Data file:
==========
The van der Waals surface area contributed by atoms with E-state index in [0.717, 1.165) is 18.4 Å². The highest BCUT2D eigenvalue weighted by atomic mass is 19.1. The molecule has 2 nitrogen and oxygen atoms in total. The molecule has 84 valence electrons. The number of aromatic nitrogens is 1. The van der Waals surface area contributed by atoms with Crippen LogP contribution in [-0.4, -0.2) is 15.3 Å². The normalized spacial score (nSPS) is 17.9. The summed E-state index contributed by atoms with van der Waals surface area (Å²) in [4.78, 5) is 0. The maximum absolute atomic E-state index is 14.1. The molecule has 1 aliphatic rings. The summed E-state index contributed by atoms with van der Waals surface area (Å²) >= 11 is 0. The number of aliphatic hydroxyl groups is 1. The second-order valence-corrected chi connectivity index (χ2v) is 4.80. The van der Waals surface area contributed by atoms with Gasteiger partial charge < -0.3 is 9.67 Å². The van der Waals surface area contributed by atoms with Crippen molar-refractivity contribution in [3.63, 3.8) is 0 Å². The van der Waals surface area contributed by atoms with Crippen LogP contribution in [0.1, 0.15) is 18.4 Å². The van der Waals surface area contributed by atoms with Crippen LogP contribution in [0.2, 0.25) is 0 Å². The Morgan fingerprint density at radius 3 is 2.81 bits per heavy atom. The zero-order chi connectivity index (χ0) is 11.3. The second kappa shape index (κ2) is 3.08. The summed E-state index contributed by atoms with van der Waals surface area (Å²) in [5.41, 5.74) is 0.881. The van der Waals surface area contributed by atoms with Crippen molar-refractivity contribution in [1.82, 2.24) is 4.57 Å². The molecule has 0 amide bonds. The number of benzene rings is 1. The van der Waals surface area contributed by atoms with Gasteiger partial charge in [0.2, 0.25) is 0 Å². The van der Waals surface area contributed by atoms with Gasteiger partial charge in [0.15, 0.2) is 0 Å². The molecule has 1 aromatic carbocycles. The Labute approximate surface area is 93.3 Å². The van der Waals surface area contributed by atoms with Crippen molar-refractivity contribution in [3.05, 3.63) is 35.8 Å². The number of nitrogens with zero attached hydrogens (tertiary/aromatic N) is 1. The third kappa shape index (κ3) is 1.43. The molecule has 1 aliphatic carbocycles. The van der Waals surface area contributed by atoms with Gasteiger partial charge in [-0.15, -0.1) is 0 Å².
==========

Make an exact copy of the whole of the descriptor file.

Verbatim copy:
The van der Waals surface area contributed by atoms with E-state index in [0.717, 1.165) is 18.4 Å². The highest BCUT2D eigenvalue weighted by atomic mass is 19.1. The molecule has 2 nitrogen and oxygen atoms in total. The molecule has 84 valence electrons. The number of aromatic nitrogens is 1. The van der Waals surface area contributed by atoms with Crippen LogP contribution in [-0.4, -0.2) is 15.3 Å². The normalized spacial score (nSPS) is 17.9. The summed E-state index contributed by atoms with van der Waals surface area (Å²) in [4.78, 5) is 0. The maximum absolute atomic E-state index is 14.1. The molecule has 1 aliphatic rings. The summed E-state index contributed by atoms with van der Waals surface area (Å²) >= 11 is 0. The number of aliphatic hydroxyl groups is 1. The second-order valence-corrected chi connectivity index (χ2v) is 4.80. The van der Waals surface area contributed by atoms with Gasteiger partial charge < -0.3 is 9.67 Å². The van der Waals surface area contributed by atoms with Crippen molar-refractivity contribution in [3.63, 3.8) is 0 Å². The van der Waals surface area contributed by atoms with Crippen LogP contribution in [0.1, 0.15) is 18.4 Å². The van der Waals surface area contributed by atoms with Crippen LogP contribution in [0.2, 0.25) is 0 Å². The Morgan fingerprint density at radius 3 is 2.81 bits per heavy atom. The zero-order chi connectivity index (χ0) is 11.3. The second kappa shape index (κ2) is 3.08. The summed E-state index contributed by atoms with van der Waals surface area (Å²) in [5.41, 5.74) is 0.881. The van der Waals surface area contributed by atoms with Crippen molar-refractivity contribution in [1.82, 2.24) is 4.57 Å². The molecule has 0 amide bonds. The number of benzene rings is 1. The van der Waals surface area contributed by atoms with Gasteiger partial charge in [0.2, 0.25) is 0 Å². The van der Waals surface area contributed by atoms with Gasteiger partial charge in [0.15, 0.2) is 0 Å². The molecule has 1 aromatic carbocycles. The Labute approximate surface area is 93.3 Å². The van der Waals surface area contributed by atoms with Crippen molar-refractivity contribution in [3.05, 3.63) is 35.8 Å². The number of nitrogens with zero attached hydrogens (tertiary/aromatic N) is 1. The third kappa shape index (κ3) is 1.43. The molecule has 1 aliphatic carbocycles. The van der Waals surface area contributed by atoms with Gasteiger partial charge in [-0.15, -0.1) is 0 Å².